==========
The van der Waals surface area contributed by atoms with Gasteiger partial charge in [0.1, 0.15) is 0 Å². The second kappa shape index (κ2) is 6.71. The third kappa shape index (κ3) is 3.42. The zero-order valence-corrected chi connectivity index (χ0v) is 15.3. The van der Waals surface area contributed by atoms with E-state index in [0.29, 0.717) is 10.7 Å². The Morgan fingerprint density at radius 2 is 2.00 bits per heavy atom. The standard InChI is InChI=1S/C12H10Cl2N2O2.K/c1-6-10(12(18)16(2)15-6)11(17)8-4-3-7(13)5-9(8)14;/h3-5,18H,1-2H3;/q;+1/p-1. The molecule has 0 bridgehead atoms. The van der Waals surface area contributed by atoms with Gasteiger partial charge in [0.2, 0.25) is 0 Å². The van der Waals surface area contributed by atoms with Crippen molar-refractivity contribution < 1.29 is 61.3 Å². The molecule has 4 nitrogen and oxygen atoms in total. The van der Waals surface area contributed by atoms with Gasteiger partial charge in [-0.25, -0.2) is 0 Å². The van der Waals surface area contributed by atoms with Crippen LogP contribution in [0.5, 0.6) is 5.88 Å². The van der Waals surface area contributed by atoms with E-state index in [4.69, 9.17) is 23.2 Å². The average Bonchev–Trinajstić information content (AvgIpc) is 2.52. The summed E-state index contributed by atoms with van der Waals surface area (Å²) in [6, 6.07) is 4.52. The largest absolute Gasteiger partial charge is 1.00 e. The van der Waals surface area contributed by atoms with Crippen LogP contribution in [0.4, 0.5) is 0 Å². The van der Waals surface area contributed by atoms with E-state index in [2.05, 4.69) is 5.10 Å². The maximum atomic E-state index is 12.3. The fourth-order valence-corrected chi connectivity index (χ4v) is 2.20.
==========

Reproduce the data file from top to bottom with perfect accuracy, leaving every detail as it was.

The van der Waals surface area contributed by atoms with Gasteiger partial charge in [0.1, 0.15) is 0 Å². The second kappa shape index (κ2) is 6.71. The third kappa shape index (κ3) is 3.42. The zero-order valence-corrected chi connectivity index (χ0v) is 15.3. The van der Waals surface area contributed by atoms with E-state index in [0.29, 0.717) is 10.7 Å². The Morgan fingerprint density at radius 2 is 2.00 bits per heavy atom. The standard InChI is InChI=1S/C12H10Cl2N2O2.K/c1-6-10(12(18)16(2)15-6)11(17)8-4-3-7(13)5-9(8)14;/h3-5,18H,1-2H3;/q;+1/p-1. The molecule has 0 bridgehead atoms. The van der Waals surface area contributed by atoms with Gasteiger partial charge in [0.2, 0.25) is 0 Å². The van der Waals surface area contributed by atoms with Crippen molar-refractivity contribution < 1.29 is 61.3 Å². The molecule has 4 nitrogen and oxygen atoms in total. The van der Waals surface area contributed by atoms with Gasteiger partial charge in [-0.25, -0.2) is 0 Å². The van der Waals surface area contributed by atoms with Crippen LogP contribution in [0.5, 0.6) is 5.88 Å². The van der Waals surface area contributed by atoms with E-state index in [4.69, 9.17) is 23.2 Å². The average Bonchev–Trinajstić information content (AvgIpc) is 2.52. The summed E-state index contributed by atoms with van der Waals surface area (Å²) in [6, 6.07) is 4.52. The largest absolute Gasteiger partial charge is 1.00 e. The van der Waals surface area contributed by atoms with Crippen LogP contribution in [0.4, 0.5) is 0 Å². The van der Waals surface area contributed by atoms with E-state index in [2.05, 4.69) is 5.10 Å². The maximum atomic E-state index is 12.3. The fourth-order valence-corrected chi connectivity index (χ4v) is 2.20.